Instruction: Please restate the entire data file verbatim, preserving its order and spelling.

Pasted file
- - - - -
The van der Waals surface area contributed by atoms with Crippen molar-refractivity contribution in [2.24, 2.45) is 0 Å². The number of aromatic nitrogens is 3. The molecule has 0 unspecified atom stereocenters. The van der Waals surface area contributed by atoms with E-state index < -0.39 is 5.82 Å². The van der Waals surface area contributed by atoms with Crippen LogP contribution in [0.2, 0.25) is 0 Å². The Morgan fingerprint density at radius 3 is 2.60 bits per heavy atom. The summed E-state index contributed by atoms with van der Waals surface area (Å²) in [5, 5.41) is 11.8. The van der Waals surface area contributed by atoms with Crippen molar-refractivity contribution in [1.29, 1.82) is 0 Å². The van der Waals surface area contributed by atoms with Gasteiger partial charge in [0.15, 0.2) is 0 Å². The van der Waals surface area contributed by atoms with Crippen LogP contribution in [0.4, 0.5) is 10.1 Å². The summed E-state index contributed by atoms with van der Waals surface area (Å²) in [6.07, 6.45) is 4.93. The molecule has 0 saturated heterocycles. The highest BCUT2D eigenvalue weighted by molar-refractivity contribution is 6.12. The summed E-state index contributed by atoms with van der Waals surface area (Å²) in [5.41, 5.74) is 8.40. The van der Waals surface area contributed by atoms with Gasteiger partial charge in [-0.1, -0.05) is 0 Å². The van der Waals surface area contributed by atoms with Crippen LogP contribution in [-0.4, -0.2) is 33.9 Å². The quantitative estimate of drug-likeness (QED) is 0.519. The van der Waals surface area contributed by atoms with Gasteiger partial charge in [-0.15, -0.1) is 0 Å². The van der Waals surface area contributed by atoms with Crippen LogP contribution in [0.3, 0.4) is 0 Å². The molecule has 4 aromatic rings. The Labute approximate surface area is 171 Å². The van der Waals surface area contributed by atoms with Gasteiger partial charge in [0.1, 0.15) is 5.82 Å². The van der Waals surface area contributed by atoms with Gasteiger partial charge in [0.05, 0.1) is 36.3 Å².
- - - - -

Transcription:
The van der Waals surface area contributed by atoms with Crippen molar-refractivity contribution in [2.24, 2.45) is 0 Å². The number of aromatic nitrogens is 3. The molecule has 0 unspecified atom stereocenters. The van der Waals surface area contributed by atoms with E-state index < -0.39 is 5.82 Å². The van der Waals surface area contributed by atoms with Crippen LogP contribution in [0.2, 0.25) is 0 Å². The Morgan fingerprint density at radius 3 is 2.60 bits per heavy atom. The summed E-state index contributed by atoms with van der Waals surface area (Å²) in [5, 5.41) is 11.8. The van der Waals surface area contributed by atoms with Crippen molar-refractivity contribution in [1.29, 1.82) is 0 Å². The van der Waals surface area contributed by atoms with Gasteiger partial charge in [0.15, 0.2) is 0 Å². The van der Waals surface area contributed by atoms with Crippen LogP contribution in [0.4, 0.5) is 10.1 Å². The summed E-state index contributed by atoms with van der Waals surface area (Å²) in [6.07, 6.45) is 4.93. The molecule has 0 saturated heterocycles. The highest BCUT2D eigenvalue weighted by molar-refractivity contribution is 6.12. The summed E-state index contributed by atoms with van der Waals surface area (Å²) in [5.41, 5.74) is 8.40. The van der Waals surface area contributed by atoms with Gasteiger partial charge in [-0.1, -0.05) is 0 Å². The van der Waals surface area contributed by atoms with Crippen LogP contribution in [-0.4, -0.2) is 33.9 Å². The quantitative estimate of drug-likeness (QED) is 0.519. The van der Waals surface area contributed by atoms with Gasteiger partial charge in [-0.15, -0.1) is 0 Å². The van der Waals surface area contributed by atoms with Crippen LogP contribution in [0.3, 0.4) is 0 Å². The molecule has 4 aromatic rings. The Labute approximate surface area is 171 Å². The van der Waals surface area contributed by atoms with Gasteiger partial charge in [0.1, 0.15) is 5.82 Å². The van der Waals surface area contributed by atoms with Gasteiger partial charge in [0.05, 0.1) is 36.3 Å².